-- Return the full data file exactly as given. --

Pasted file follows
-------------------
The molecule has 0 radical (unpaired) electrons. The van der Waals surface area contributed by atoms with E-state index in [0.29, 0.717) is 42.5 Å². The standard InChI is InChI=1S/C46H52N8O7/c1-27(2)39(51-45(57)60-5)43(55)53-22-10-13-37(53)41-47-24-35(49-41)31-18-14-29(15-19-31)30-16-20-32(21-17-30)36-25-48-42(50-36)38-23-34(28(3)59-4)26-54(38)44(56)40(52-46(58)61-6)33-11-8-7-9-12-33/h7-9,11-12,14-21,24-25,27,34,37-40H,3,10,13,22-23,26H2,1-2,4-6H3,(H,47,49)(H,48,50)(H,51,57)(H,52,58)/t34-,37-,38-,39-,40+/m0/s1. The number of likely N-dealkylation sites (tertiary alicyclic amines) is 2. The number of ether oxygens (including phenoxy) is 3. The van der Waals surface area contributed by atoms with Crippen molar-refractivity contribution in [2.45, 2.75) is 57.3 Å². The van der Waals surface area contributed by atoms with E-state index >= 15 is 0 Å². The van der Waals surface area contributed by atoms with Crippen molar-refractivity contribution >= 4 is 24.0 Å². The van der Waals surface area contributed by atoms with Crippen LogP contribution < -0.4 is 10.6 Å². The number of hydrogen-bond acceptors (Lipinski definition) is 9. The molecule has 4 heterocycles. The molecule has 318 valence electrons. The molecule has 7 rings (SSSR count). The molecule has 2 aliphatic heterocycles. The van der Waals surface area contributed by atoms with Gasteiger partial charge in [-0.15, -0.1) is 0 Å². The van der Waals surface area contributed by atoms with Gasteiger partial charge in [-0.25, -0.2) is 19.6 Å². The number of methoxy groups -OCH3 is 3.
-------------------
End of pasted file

The molecule has 0 radical (unpaired) electrons. The van der Waals surface area contributed by atoms with E-state index in [0.29, 0.717) is 42.5 Å². The standard InChI is InChI=1S/C46H52N8O7/c1-27(2)39(51-45(57)60-5)43(55)53-22-10-13-37(53)41-47-24-35(49-41)31-18-14-29(15-19-31)30-16-20-32(21-17-30)36-25-48-42(50-36)38-23-34(28(3)59-4)26-54(38)44(56)40(52-46(58)61-6)33-11-8-7-9-12-33/h7-9,11-12,14-21,24-25,27,34,37-40H,3,10,13,22-23,26H2,1-2,4-6H3,(H,47,49)(H,48,50)(H,51,57)(H,52,58)/t34-,37-,38-,39-,40+/m0/s1. The number of likely N-dealkylation sites (tertiary alicyclic amines) is 2. The number of ether oxygens (including phenoxy) is 3. The van der Waals surface area contributed by atoms with Crippen molar-refractivity contribution in [2.45, 2.75) is 57.3 Å². The van der Waals surface area contributed by atoms with E-state index >= 15 is 0 Å². The van der Waals surface area contributed by atoms with Crippen molar-refractivity contribution >= 4 is 24.0 Å². The van der Waals surface area contributed by atoms with Crippen LogP contribution < -0.4 is 10.6 Å². The number of hydrogen-bond acceptors (Lipinski definition) is 9. The molecule has 4 heterocycles. The molecule has 318 valence electrons. The molecule has 7 rings (SSSR count). The molecule has 2 aliphatic heterocycles. The van der Waals surface area contributed by atoms with Gasteiger partial charge in [-0.15, -0.1) is 0 Å². The van der Waals surface area contributed by atoms with Gasteiger partial charge in [-0.25, -0.2) is 19.6 Å². The number of methoxy groups -OCH3 is 3.